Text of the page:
Lynna Clark: Art lesson
Some days just leave you smiling. Yesterday was one of those days. Once a week I try to have two of my grandkids over for art lessons. If you just envisioned easels and cute children in white smocks and French berets start over here. The art I come up with involves found items… like toilet paper tubes and Amazon boxes. I save packing peanuts, empty jars, and bottle caps. A couple weeks ago we gathered colorful leaves from the yard and talked about fall. Back inside we did our best to decoupage our collection to the outside of empty jelly jars. The idea was to place a candle inside so the light could shine through the colored leaves. It looked great on Pinterest.
What a hot mess. Those stupid leaves would NOT stick to the glass no matter how much Mod Podge we applied. Eventually we gave up and just painted our jars. The next week, I found a couple little wreaths I’d squirreled away from the Dollar Tree. Made with very thin copper colored leaves, I decided we should try again. We gathered our painted jars, slathered them with sticky medium, then added the fake leaves. Poor Jesse’s kept popping off so he carefully pressed them down with his little fingers hoping to steady them long enough to stay. After a bit, he released his grip carefully.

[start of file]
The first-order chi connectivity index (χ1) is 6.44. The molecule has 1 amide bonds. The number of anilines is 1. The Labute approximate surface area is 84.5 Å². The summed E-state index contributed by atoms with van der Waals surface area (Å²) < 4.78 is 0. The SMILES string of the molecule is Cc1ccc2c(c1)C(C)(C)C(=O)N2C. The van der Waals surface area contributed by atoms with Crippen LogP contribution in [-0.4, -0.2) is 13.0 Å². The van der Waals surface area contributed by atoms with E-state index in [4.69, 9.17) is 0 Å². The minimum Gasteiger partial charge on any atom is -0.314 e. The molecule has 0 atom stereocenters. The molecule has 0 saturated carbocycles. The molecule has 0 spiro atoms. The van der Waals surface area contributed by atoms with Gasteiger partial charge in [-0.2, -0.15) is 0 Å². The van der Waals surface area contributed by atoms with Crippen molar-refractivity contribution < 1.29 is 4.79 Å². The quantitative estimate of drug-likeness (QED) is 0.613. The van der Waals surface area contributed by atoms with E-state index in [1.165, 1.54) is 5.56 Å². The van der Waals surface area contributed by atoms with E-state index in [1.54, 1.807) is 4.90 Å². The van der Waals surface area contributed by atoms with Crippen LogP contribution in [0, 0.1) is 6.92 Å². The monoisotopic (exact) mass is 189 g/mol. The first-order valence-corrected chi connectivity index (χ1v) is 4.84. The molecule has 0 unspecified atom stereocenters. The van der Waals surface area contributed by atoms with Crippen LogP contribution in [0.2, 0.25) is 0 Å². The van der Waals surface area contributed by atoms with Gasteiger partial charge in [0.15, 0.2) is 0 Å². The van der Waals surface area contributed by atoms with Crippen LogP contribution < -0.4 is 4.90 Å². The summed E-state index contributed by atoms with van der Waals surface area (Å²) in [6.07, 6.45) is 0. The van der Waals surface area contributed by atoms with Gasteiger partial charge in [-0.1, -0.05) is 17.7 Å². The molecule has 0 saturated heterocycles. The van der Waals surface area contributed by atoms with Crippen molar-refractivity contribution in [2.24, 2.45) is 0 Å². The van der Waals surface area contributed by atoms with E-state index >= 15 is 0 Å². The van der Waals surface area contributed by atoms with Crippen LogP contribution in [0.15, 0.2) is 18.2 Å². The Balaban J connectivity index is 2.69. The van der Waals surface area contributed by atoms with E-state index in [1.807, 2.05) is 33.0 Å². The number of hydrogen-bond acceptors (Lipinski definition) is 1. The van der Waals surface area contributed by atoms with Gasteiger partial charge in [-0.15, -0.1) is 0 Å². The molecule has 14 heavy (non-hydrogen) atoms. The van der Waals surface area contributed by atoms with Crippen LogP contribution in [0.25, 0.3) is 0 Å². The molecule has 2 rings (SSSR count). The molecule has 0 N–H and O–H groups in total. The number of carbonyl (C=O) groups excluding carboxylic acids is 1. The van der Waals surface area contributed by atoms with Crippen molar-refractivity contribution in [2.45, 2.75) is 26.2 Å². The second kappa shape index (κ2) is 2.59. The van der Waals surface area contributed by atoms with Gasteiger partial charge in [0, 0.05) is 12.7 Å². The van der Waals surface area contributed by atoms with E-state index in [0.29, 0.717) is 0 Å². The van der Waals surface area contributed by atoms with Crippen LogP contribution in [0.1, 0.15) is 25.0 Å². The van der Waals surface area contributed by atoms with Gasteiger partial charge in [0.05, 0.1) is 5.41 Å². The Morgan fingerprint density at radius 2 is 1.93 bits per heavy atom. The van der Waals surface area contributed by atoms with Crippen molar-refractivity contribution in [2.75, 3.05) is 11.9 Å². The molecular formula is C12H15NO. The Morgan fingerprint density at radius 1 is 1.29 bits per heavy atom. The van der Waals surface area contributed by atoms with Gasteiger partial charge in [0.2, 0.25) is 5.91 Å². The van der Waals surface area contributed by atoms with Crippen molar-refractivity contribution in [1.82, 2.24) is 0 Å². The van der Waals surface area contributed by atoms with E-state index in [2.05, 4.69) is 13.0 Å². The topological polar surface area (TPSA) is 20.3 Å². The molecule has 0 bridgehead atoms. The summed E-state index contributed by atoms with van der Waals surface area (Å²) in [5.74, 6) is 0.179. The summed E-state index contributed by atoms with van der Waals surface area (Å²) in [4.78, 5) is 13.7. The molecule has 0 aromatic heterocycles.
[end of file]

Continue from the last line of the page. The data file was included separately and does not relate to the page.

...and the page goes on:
“Aw man….!” He held his hands up. They were neatly covered with copper colored leaves. I wish I had thought to take a picture. The kids laughed, cleaned up the mess and followed me to the laundry room. “So much for art lessons,” I thought to myself.
Together they hopped up on the dryer to “help”. Marie spotted an old dish filled with bottle caps. Included in the treasure trove was a shoe horn. I don’t know why.
She proceeded to make a game of launching the caps from the shoe horn like a catapult. Together she and Jesse played for well over half an hour. And laughed… for some reason that tickled their funny bone. Who knew a shoe horn and bottle caps could be so much fun.
While they did that I pulled out plan B: my trusty stash of toilet paper tubes and cardboard boxes. We sat at the table making houses and restaurants and churches and roads until we had an entire village. Of course we needed a dock and boats with sails. Plastic straws and paper napkins combined for some pretty impressive water craft. Jesse created a drawbridge like he saw at the beach. From a pink box Marie completed a make-up shop with shelves full of product. But when she folded it over to make the building everything was upside down.
“Oh well,” she declared. “I guess it can be a bat cave.” With a black marker she colored in all the bottles to make bats.
Today I am still smiling. We had so much fun. Sure, there were plenty of Pinterest fails. But maybe it was an art lesson that will last longer than learning to color within the lines.